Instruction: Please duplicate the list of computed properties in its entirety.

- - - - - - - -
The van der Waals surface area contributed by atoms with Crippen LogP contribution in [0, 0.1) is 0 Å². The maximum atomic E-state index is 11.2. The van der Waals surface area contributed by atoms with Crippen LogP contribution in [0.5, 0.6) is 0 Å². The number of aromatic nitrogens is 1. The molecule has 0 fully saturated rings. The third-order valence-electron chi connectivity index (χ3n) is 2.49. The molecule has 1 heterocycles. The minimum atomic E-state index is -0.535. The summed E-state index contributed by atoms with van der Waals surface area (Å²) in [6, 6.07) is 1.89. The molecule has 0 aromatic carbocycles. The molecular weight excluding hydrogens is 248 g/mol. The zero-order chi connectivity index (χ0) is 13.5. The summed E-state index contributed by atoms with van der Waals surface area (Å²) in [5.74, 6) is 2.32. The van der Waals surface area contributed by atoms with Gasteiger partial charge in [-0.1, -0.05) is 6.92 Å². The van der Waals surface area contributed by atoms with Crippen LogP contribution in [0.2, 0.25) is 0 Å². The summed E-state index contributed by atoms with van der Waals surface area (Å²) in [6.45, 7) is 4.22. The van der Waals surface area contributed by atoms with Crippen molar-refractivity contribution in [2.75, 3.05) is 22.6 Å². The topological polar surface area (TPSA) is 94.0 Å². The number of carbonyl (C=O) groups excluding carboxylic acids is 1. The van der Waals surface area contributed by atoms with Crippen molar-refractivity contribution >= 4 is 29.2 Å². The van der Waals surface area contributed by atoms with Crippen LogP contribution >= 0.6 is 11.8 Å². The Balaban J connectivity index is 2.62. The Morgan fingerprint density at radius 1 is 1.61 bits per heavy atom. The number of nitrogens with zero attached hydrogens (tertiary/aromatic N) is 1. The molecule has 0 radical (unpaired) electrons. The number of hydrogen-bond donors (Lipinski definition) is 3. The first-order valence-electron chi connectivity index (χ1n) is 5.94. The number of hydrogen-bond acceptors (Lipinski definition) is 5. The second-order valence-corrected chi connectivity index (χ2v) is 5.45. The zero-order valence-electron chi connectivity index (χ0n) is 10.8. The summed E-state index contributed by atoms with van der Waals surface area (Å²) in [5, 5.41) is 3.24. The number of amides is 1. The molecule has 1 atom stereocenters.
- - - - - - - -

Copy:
The van der Waals surface area contributed by atoms with Crippen LogP contribution in [0, 0.1) is 0 Å². The maximum atomic E-state index is 11.2. The van der Waals surface area contributed by atoms with Crippen LogP contribution in [0.5, 0.6) is 0 Å². The number of aromatic nitrogens is 1. The molecule has 0 fully saturated rings. The third-order valence-electron chi connectivity index (χ3n) is 2.49. The molecule has 1 heterocycles. The minimum atomic E-state index is -0.535. The summed E-state index contributed by atoms with van der Waals surface area (Å²) in [6, 6.07) is 1.89. The molecule has 0 aromatic carbocycles. The molecular weight excluding hydrogens is 248 g/mol. The zero-order chi connectivity index (χ0) is 13.5. The summed E-state index contributed by atoms with van der Waals surface area (Å²) in [5.74, 6) is 2.32. The van der Waals surface area contributed by atoms with Gasteiger partial charge in [-0.1, -0.05) is 6.92 Å². The van der Waals surface area contributed by atoms with Crippen LogP contribution in [0.2, 0.25) is 0 Å². The summed E-state index contributed by atoms with van der Waals surface area (Å²) in [6.45, 7) is 4.22. The van der Waals surface area contributed by atoms with Crippen molar-refractivity contribution in [2.75, 3.05) is 22.6 Å². The topological polar surface area (TPSA) is 94.0 Å². The number of carbonyl (C=O) groups excluding carboxylic acids is 1. The van der Waals surface area contributed by atoms with Crippen molar-refractivity contribution >= 4 is 29.2 Å². The van der Waals surface area contributed by atoms with Crippen LogP contribution >= 0.6 is 11.8 Å². The Balaban J connectivity index is 2.62. The Morgan fingerprint density at radius 1 is 1.61 bits per heavy atom. The number of nitrogens with zero attached hydrogens (tertiary/aromatic N) is 1. The molecule has 0 radical (unpaired) electrons. The number of hydrogen-bond donors (Lipinski definition) is 3. The first-order valence-electron chi connectivity index (χ1n) is 5.94. The number of hydrogen-bond acceptors (Lipinski definition) is 5. The second-order valence-corrected chi connectivity index (χ2v) is 5.45. The zero-order valence-electron chi connectivity index (χ0n) is 10.8. The summed E-state index contributed by atoms with van der Waals surface area (Å²) in [5, 5.41) is 3.24. The number of amides is 1. The molecule has 1 atom stereocenters.